Click above for
Table of Contents
by Don Adamson
If you appreciate ingenuity, simplicity, and like instant gratification from your radio projects, then you ought to spend a few minutes building your own foxhole radio.
Here is some more information on the foxhole radio sets used by the boys on the Anzio beachhead. In the daytime they could receive stations from Rome and at night Nazi propaganda "jive" programs from Berlin. Here is the diagram:
In the "Strays" section of QST for July, 1944, another mention is made of the razor blade foxhole radio:
According to Toivo Kujanpaa, a licensed ham op stationed on the Anzio Beachhead, several of the radio men there rigged up a field version of a "crystal" set using a razor blade for a detector. Their efforts were rewarded by the reception of a "jive" program (along with some German propaganda) aimed at the American forces from an Axis station in Rome.
Note the simplicity of the design. Parts were assembled on a piece of wood, usually held in place with thumbtacks. The safety pin is anchored at one end and placed so the point may be moved around on the surface of the razor blade. According to an article in Popular Mechanics of October, 1944, the blued steel surface of the blade gives the rectifying action needed for detection without crystals.
The design below came from a submission by Lt. Paul M. Cornell in the September, 1945 issue of QST; he used it in the South Pacific. The photograph shows a similar radio built by Don Menning; he simply stuck the whole tip of a pencil on the end of the safety pin.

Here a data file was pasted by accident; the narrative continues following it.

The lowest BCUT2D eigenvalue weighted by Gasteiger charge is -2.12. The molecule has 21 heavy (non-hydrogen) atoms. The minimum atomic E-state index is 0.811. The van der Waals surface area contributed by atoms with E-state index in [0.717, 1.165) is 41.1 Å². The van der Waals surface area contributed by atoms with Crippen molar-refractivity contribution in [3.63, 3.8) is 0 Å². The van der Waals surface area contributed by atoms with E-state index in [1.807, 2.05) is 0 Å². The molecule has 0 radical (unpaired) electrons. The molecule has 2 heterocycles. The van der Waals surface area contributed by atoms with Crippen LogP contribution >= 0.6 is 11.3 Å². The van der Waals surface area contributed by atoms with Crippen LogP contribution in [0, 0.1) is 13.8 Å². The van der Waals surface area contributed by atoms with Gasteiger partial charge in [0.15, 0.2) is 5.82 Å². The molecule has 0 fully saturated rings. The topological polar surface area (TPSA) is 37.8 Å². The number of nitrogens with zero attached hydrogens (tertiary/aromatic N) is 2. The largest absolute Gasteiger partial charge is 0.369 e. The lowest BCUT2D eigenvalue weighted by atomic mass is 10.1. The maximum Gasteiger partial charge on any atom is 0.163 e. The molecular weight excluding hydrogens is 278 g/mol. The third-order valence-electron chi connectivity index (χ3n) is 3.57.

Here is the parts list for the schematic based on Lt. Cornell's submission:
(A) Antenna connection. This nail also fastens the coil form to the baseboard.
(B) Baseboard. 4 inches square, ¼ inch thick.
(C) Coil form. Wood block, 3¾ inches long, 2 inches wide and ¼ inch thick.
(D) Area of coil scraped clean along arc of switch arm.
(G) Ground connection. This nail also fastens coil form to baseboard.
(J) Jacks for 'phones. Paper clips held down by tacks.
(P) Detector. Pencil lead wrapped with copper wire and resting lightly on razor blade. Some adjustment of the location and pressure of the lead on the blade may be required.
(R) Razor blade held down and connected to wire by tack.
(S) Screw or nail for pivot of switch arm.
(SA) Switch arm made from paper clip.
(T) Thumbtack, or any kind of tack.
(W) Coil winding, approximately 175 turns No. 26 insulated wire.
In October of 1962, Popular Mechanics ran a construction article by Joe Tartas which was almost identical to the above design. Mr. Tartas noted that GIs used their bayonets buried to the hilt in moist earth for a ground connection. You probably do not want to use your vintage WWII bayonet in this manner unless you're a stickler for authenticity!
Disclaimer: Working with antennas and electrical devices (especially old ones) can be dangerous, and mistakes can be fatal. If you decide to work with such things, it is solely your responsibility to work safely and to know what you're doing. -DJA
Copyright © by Don Adamson. All Rights Reserved.